There is also the issue of whether we, in seeking to impose fines and other forms of condemnation on those who have simply ‘permitted’ misconduct to occur, disproportionately penalise and indirectly harm those who we should be protecting. The recent financial crisis, compounded by the increased use of financial sanctions, together with our near obsession with attempting to inhibit money laundering and create financial intelligence, have arguably created unsustainable risks for those who in the ordinary course of their business mind other people’s wealth and for those who advise them.

The symposium was conceived to promote understanding of the real issues in controlling economically motivated crime and facilitate co-operation and effective action – ideally preventive. The symposium is supported by a number of governments and their agencies, with some of the world’s leading universities, research organisations, the professions and, of course, those in the financial and business sectors, from around the world. This year over 600 specialists, most with topical and practical experience, will address in plenary sessions, workshops and think tanks as many issues pertaining to the real concerns of those at the ‘coal face’ and their managers. Over 1,600 participants from nearly 100 different countries are expected. The opportunities for networking and developing meaningful co-operation are unique.

Those who are concerned to protect and promote the integrity and wellbeing of their national economy, institution or enterprise – or who are concerned to better understand the risks facing business today, cannot afford to miss this very special event.

Here is the direct link to the 34th Symposium programme.


June 6th, 2016 Posted by No Comment yet

The University of Rome Tor Vergata, with the School of Economics, is organizing the First Global Procurement Conference for July 4th and 5th 2016, to take place within the beautiful setting of the University’s XV century Villa Mondragone in Frascati (Rome).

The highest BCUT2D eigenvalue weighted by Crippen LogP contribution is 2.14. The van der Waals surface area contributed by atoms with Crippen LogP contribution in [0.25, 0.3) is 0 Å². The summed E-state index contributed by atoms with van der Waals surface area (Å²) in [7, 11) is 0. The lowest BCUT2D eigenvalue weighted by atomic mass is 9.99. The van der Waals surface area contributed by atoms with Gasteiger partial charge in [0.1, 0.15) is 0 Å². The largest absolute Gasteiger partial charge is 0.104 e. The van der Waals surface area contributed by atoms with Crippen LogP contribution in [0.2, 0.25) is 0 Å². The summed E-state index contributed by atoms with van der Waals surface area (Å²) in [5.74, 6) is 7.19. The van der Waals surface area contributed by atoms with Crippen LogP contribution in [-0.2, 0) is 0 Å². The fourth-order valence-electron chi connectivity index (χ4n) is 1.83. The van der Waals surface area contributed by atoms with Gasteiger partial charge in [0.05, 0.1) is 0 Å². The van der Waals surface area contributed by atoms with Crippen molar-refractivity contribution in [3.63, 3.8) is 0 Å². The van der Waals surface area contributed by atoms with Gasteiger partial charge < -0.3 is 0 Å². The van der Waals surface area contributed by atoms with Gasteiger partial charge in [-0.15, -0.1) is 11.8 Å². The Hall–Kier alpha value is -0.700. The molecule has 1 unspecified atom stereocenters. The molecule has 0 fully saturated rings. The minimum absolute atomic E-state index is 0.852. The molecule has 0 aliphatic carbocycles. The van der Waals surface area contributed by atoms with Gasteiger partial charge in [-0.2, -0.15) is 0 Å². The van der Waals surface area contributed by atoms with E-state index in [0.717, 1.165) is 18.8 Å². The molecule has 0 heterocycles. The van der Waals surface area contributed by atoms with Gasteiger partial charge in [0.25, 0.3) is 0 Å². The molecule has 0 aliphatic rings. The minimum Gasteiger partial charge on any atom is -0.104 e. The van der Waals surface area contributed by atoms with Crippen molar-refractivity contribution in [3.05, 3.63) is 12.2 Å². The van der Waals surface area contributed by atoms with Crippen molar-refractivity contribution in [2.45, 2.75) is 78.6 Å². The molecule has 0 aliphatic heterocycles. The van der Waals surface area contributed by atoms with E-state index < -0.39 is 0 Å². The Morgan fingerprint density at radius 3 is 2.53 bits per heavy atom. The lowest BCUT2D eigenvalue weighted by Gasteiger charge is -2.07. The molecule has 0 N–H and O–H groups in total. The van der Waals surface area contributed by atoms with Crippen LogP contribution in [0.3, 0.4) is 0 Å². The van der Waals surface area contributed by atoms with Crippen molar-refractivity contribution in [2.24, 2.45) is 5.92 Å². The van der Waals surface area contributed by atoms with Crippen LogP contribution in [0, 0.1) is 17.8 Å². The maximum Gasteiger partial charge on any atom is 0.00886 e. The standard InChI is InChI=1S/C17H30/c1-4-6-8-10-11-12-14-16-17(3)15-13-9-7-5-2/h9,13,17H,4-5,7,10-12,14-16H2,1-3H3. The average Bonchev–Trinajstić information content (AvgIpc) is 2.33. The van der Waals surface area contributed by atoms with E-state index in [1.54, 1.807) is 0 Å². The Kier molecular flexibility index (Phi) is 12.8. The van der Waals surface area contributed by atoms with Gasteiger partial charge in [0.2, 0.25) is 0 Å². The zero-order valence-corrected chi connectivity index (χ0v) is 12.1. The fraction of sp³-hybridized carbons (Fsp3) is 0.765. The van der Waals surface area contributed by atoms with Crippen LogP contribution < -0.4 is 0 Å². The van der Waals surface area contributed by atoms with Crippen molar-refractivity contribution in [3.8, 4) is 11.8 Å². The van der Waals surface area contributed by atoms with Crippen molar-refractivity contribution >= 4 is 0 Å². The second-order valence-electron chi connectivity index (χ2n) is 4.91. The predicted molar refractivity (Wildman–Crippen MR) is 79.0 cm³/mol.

The goal of the Global Procurement Conference is to raise awareness for the planetary implications of joint decisions regarding what is purchased, how and for whom in the public domain.

Thanks to a partnership with the European Bank for Reconstruction and Development, the University of Rome Tor Vergata has the pleasure of presenting the conference speakers, experts from International Financial Institutions and regulatory bodies, policy-makers, economists, lawyers, public procurers that will engage in a much-needed debate concerning issues related to innovation, competitiveness, sustainability and regulation in procurement worldwide.

3rd Interdisciplinary Symposium on Public Procurement

April 15th, 2016 Posted by No Comment yet


The Faculty of Law of the University of Belgrade and the Faculty of Economics of the University of Rome Tor Vergata are pleased to announce the launch of the 3rd Interdisciplinary Symposium on Public Procurement.

Goals and Motivations

The aim of the Symposium is to bring together economists and lawyers in the field of public procurement through dialogue and discourse. The organizers have the ambition to reduce the terminology barrier between economists and lawyers, come across cultural divide and reach joint wider understanding of practical issues. The Symposium attempts to suggest reform measures for better rules of acquisition for Public Administrations and provides a platform for the discourse on the challenging issues of the modern practices in public procurement.

While topics and references will certainly involve the European Union environment it shall not be limited to this area, taking advantage of best practices worldwide.


The Interdisciplinary Symposium on Public Procurement is a series of extremely successful events that were held in the leading European capitals and hosted renowned experts, researchers and scientists in the field of public procurement.

Previous editions

1st Interdisciplinary Symposium on Public Procurement (6-7 June 2011, Rome, Italy)
2nd Interdisciplinary Symposium on Public Procurement (22-23 September 2014, Budapest, Hungary)

Programme agenda
The Symposium will be held from Thursday, September 28th to Friday, September 30th 2016. The planned working hours will be from 09:00 to 17:30. The Third edition of the Interdisciplinary Symposium on Public Procurement will be focused on four themes:

  • Local preferences
  • Joint procurement
  • Big Data
  • Renegotiation